It may be boring for you to read about how someone made a small plywood box in an afternoon. But, it's fun for us to improve this old boat without spending a fortune and using as much of the original equipment as possible.

Saturday, March 6, 2010

Just a little piece of hose

Before we left the bilge, we wanted to fix one more thing on this fall's list. A little drip at the cold water inlet on the hot water heater. The cold water hose runs from the water pump, across the bulkhead behind the engines and connects to a T fitting. One leg of the T goes forward to route cold water to the sinks and toilet. The other leg, just a 12-inch section of 5/8" ID flexible hose, provides cold water to the water heater. The drip was where that little section of hose was clamped to the fitting on the water heater.

The problem was - and there is always a problem with fixing anything on an old boat - that in order to get to the leaking hose, we'd have to remove or at least push out of the way, the ventilation hoses and there were several. First we disconnected the vent hoses from where they were clamped to the bulkhead. Once they were out of the way, we could just barely reach the leaky section of hose. We used a utility knife to get this Silverton-original piece of hose off.


The discolored end at the right is where it had been leaking for who-knows-how-many years.
We bought a foot of new 5/8" ID hose and, after applying our trusty heat gun to soften it up, put it in place with new hose clamps. 

In the photo below, notice the two T fittings at the inlet of the water heater. Only one is really needed and even that could have been an elbow. The first T fitting has a plastic 1/2-inch hose barb adapter screwed into it to accept the hose that we replaced but that hose barb should be 5/8-inch, not 1/2-inch. That's probably one reason why it leaked.  We're hoping that the new heat-softened hose and hose clamp that we used will take up that extra 1/8-inch and not drip. If it does, we'll have to fix that next winter when, we hope, are arms will be about a foot longer. Failing that, we'll have to remove the entire water heater and re-plumb the hole thing properly.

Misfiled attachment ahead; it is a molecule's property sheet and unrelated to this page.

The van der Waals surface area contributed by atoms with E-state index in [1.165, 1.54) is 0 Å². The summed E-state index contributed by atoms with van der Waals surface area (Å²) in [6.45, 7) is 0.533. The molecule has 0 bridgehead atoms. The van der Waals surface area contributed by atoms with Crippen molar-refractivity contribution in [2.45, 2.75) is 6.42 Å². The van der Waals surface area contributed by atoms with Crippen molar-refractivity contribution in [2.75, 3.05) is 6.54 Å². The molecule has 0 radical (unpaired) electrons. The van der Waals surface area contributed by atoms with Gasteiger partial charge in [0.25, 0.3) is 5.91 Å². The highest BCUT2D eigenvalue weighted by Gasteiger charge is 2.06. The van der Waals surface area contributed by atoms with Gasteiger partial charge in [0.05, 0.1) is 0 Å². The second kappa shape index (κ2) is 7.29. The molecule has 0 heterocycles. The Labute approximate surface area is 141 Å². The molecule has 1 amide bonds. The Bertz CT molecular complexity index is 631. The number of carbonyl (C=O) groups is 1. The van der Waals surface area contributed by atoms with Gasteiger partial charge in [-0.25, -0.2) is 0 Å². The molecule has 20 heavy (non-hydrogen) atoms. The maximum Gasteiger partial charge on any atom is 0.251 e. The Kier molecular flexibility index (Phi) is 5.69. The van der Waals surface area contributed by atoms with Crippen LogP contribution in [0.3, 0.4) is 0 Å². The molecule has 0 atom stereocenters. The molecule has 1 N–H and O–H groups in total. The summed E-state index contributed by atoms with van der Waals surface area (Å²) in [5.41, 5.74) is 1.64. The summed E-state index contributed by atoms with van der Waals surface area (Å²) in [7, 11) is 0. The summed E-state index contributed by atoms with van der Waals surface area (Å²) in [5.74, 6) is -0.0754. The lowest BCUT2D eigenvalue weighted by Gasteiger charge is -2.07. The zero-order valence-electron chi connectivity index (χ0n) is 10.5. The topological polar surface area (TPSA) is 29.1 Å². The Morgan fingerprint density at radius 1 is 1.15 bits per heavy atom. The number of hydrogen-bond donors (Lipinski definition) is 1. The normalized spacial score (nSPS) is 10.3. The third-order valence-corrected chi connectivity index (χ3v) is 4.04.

Then it was time to fix the entire ventilation hose problem. The vent hose is actually 3-inch hose that was once used to vent the hot air from residential clothes dryers.  It is no long legal for residential use but is still used in boats where the air isn't heated. You can buy aluminum connectors for 3-inch hose and we got a handful of them.

The inlet hose on the bilge blower had long ago fallen off.  Several sections of hose where punctured and/or ripped open and hanging by the support wire.

We cut out all the damaged hose and using the connectors, added new hose. We reconnected the hose to the bilge blower and clamped it in place. For most of the hose connections, we added duct tape. It isn't all that sticky at 40 degrees, but if you give it a minute or two under the heat gun, duct tape conforms and sticks perfectly.  We hope we'll never have to take it off.


We also used duct tape at each place where the hose was supported so that when we tightened the cable ties, they wouldn't collapse the vent hose. 

Notice the charge indicator lights on the battery charger? All three are green, showing that the batteries are fully charged and ready to go. We've kept them that way all winter by plugging in the boat's power cord for 24 hours each weekend.

When we had the last survey done on our last boat, Mad Dog, the surveyor told us that we needed two bilge blowers, one for each engine.  We have only one right now on this boat and that's going to have to do for this year.  Adding a second bilge blower shouldn't be difficult next winter. (Yeah, right!)


We were going to get out of the bilge and move on to other things but decided to do something with the undersides of the engine covers before we did.  The PO had used contact cement to glue pieces of fiberglass insulation to the undersides of these big heavy hatches apparently in an effort to cut down on engine noise. If that's the reason for the fiberglass, it didn't work. The fiberglass was shredded and hanging loose in places so we hand scraped all the old stuff off, holding a Shop Vac to suck it up as it came off.

The engines hatches weren't pretty after this but at least the shredded fiberglass was gone.

We used a small roller and a chip brush to paint the undersides of these hatches.  It doesn't make the boat run any better but it sure improves the appearance.

OK, now we've out of the bilge and ready to start painting the trim and the bottom. We are so glad to see the engine space doors closed. It feels like we spent weeks down there.